Monday, June 16, 2008

India: the Place of Sex

In this article in New York Times' book section website titled "India the Place of Sex" the following is what William Dalrymple has to say:

"As James McConnachie makes clear (in his study of the Kamasutra in his book Book of Love), the Kamasutra was in many ways an act of resistance against the growing tide of Hindu and Buddhist ascetic puritanism that was beginning to question the libertine lifestyle of the third-century nagarikas—or young men about town—at whom the text was aimed. These polygamous and hedonistic nagarikas sound a little like characters from a classical Indian version of Sex and the City. They "incline to the ways of the world and regard playing as their only concern," writes Vatsyayana. Such a man, he writes, chooses to live in a city "where there are smart people" or "wherever he has to stay to make a living." He sets up the perfect home, "in a house near water, with an orchard, separate servants quarters, and two bedrooms." One is for sleeping. The other is devoted entirely to sex. Inside he keeps his vina to strum, implements for drawing, a book, garlands of flowers, a board for dice, and cages of pet birds. His bed should be "low in the middle and very soft, with pillows on both sides and a white top sheet." His orchard should have a sturdy swing.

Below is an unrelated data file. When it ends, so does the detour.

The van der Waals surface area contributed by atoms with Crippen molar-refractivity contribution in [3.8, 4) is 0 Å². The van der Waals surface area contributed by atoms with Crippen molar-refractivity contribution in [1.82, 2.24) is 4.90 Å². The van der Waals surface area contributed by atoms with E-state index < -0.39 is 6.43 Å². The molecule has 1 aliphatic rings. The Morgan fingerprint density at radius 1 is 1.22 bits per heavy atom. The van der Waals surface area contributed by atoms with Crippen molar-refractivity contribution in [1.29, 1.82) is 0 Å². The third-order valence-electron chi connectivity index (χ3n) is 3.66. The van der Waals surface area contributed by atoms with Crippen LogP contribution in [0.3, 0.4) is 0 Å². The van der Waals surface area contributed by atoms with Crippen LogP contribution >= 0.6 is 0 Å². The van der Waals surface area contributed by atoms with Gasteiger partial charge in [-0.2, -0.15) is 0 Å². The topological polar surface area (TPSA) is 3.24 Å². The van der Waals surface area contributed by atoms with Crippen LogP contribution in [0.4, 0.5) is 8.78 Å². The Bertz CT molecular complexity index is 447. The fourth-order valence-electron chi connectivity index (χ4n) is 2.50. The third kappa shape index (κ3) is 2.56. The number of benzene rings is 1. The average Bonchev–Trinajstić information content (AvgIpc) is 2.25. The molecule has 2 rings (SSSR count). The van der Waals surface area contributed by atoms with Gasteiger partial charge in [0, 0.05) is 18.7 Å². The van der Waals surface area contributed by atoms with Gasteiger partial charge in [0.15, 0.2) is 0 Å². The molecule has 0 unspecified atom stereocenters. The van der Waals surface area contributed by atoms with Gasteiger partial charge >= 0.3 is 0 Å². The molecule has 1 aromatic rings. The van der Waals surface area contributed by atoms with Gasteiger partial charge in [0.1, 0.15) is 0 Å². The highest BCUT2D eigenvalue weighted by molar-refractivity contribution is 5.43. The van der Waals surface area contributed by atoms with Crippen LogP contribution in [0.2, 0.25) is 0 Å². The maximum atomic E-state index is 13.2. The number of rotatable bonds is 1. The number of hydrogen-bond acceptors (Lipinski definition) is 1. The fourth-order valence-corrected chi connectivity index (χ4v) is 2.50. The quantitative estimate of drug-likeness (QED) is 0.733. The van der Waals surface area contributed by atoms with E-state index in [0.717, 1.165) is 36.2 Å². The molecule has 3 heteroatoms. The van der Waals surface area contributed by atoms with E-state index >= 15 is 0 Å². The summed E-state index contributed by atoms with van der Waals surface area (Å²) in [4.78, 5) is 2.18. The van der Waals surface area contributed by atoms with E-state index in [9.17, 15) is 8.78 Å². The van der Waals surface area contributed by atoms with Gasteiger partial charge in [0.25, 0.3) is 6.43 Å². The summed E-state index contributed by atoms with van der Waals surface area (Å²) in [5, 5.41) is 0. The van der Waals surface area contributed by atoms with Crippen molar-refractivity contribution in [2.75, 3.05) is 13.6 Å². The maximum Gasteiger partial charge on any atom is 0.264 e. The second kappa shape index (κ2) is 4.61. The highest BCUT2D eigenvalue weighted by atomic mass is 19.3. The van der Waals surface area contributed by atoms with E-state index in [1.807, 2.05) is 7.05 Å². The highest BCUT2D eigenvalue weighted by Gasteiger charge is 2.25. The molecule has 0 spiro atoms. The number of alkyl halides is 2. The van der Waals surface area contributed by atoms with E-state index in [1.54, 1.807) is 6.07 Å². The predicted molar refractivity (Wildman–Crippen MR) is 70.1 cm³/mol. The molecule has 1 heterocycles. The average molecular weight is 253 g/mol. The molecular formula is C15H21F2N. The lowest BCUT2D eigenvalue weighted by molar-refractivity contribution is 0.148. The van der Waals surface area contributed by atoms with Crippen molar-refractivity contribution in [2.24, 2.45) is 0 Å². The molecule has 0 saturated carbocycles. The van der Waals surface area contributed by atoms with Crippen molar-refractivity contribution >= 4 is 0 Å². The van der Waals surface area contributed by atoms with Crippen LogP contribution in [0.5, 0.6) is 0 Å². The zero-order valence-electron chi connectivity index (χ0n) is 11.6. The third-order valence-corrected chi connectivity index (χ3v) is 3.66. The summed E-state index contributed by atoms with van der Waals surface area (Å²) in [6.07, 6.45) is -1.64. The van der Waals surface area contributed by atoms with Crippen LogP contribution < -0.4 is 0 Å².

"In the early evening the nagarika should attend a courtesan's salon, to discuss art, poetry, and women. Later he should visit a musical soiree before returning home to await his lover. If she arrives wet from the monsoon rain he should courteously help her change, before retiring to the frescoed bedchamber which has been festooned with flowers and made fragrant with incense. Dancers and singers will amuse the lovers as they chat and flirt. Only then are the musicians sent away—and the lovemaking begins."

So, seeing all the prudishness prevalent in our cities (remember the moral brigade that swooped on lovers holding hands in parks?) one wonders where all the nagarikas have gone?

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